Rev. Sam Meadors
Executive Director, Project Transformation
A few weeks ago, someone asked me how the first summer of Project Transformation Arkansas was going and I replied, “It’s a mess, but it’s a beautiful mess.” If you’ve ever tried to start something that you weren’t quite sure what to expect, you’ll know this description well. Nothing this summer has gone to plan, but in the best of ways.
Project Transformation’s ministry in Arkansas is new, but it’s part of a network of chapters across the country seeking to transform communities by engaging children, churches, and college-aged young adults in purposeful relationships. What that looks like in Arkansas is that we have a team of young adults serving in two churches in Pine Bluff providing leadership for summer day camp programming. Monday through Thursday for eight weeks this summer children in the neighborhoods of St. Luke UMC and Lakeside UMC in Pine Bluff can come to camp to receive nutritious meals, mentorship from college students, and literacy support by reading one on one with volunteers. On Fridays, our focus shifts from the children to the young adults. They are visiting area nonprofits and ministries as they explore God’s call on their lives.
In the last five weeks, we’ve had 9 college students and 1 seminarian serve with Project Transformation. They’ve worked with over 50 children in two churches. Nearly 60 volunteers have visited to read one-on-one with kids from 8 different congregations like St. James Little Rock, St. James Pine Bluff, Pulaski Heights, Oak Forrest, Benton, and Highland Valley. We are quickly approaching 400 hours volunteers have given to the children of PT Arkansas.
When kids arrive to our program, they take a reading assessment which enables us to help them choose books on their level. We have worked with 5th graders reading at a kindergarten level and seen them blossom in receiving attention of volunteers. We have some stellar readers, too, who have surprised us with how many books they’ve read from our libraries. Our hope is that at the end of July, we’ll have over 90% of our participants maintaining or improving their reading levels.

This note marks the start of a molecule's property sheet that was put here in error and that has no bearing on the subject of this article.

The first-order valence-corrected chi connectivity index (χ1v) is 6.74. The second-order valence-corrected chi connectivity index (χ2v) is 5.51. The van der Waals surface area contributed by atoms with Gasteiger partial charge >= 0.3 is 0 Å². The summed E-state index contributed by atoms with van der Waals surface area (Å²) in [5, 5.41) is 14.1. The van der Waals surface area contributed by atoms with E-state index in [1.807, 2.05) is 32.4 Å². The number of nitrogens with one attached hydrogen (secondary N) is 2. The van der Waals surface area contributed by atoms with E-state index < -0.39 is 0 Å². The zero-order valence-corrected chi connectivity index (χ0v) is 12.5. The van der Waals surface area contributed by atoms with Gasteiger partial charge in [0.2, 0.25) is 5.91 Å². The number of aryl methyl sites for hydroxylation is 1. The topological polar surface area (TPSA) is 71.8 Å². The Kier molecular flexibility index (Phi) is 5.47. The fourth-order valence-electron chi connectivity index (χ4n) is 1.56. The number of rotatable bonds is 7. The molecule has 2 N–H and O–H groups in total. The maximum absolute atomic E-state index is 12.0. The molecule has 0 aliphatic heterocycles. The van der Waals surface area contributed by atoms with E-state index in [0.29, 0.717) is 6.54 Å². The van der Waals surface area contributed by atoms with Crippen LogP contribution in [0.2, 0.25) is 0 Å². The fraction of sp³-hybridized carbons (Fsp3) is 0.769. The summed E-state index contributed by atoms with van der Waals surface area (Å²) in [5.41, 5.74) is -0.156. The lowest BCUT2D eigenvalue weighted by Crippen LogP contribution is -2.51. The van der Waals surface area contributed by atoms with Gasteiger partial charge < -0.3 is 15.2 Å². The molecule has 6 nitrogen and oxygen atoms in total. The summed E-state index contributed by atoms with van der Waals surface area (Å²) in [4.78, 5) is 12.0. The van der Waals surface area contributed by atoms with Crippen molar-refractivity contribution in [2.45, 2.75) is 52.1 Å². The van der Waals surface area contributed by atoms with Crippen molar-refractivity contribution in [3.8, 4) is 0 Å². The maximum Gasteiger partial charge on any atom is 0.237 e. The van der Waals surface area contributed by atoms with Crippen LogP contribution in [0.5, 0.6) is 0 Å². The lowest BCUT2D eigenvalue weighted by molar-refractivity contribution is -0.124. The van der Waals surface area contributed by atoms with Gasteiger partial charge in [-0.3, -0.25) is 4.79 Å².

Beyond reading, children have been engaging in social-emotional learning with the young adults. Learning about their feelings, celebrating differences, and building confidence.
The biggest learning of our summer is how much we need each other. Earlier this summer during worship, the young adults made a web of connection. They passed string back and forth as they stood in a circle to demonstrate how they were linked to each other. We talked about how much could be held in that web that was created that the connection between even a couple of them couldn’t hold. And we reminded each other how much we needed each person to be able to do the work we were invited into this summer.
I am so grateful to serve in a church that is connectional by nature. A church that creates these webs of interconnectedness knowing that when we work together we can do so much more than any of us could hope to accomplish on our own.
Hezekiah Walker’s song, I Need You To Survive, has become my anthem of the summer. The lyrics say,
“I need you, you need me
We’re all a part of God’s body
Stand with me, agree with me
We’re all a part of God’s body
It is His will that every need be supplied
You are important to me, I need you to survive
You are important to me, I need you to survive”
This summer would not have been possible without the young adults’ willingness to spend their summer in ministry with children. It wouldn’t have been possible without families trusting our churches to be safe spaces for their kids. We need each other.
If you would like to become a part of our beautiful, messy, interconnected web, please reach out to Rev. Sam Meadors: email@example.com. We are still in search of reading volunteers for the weeks of July 18 and July 25.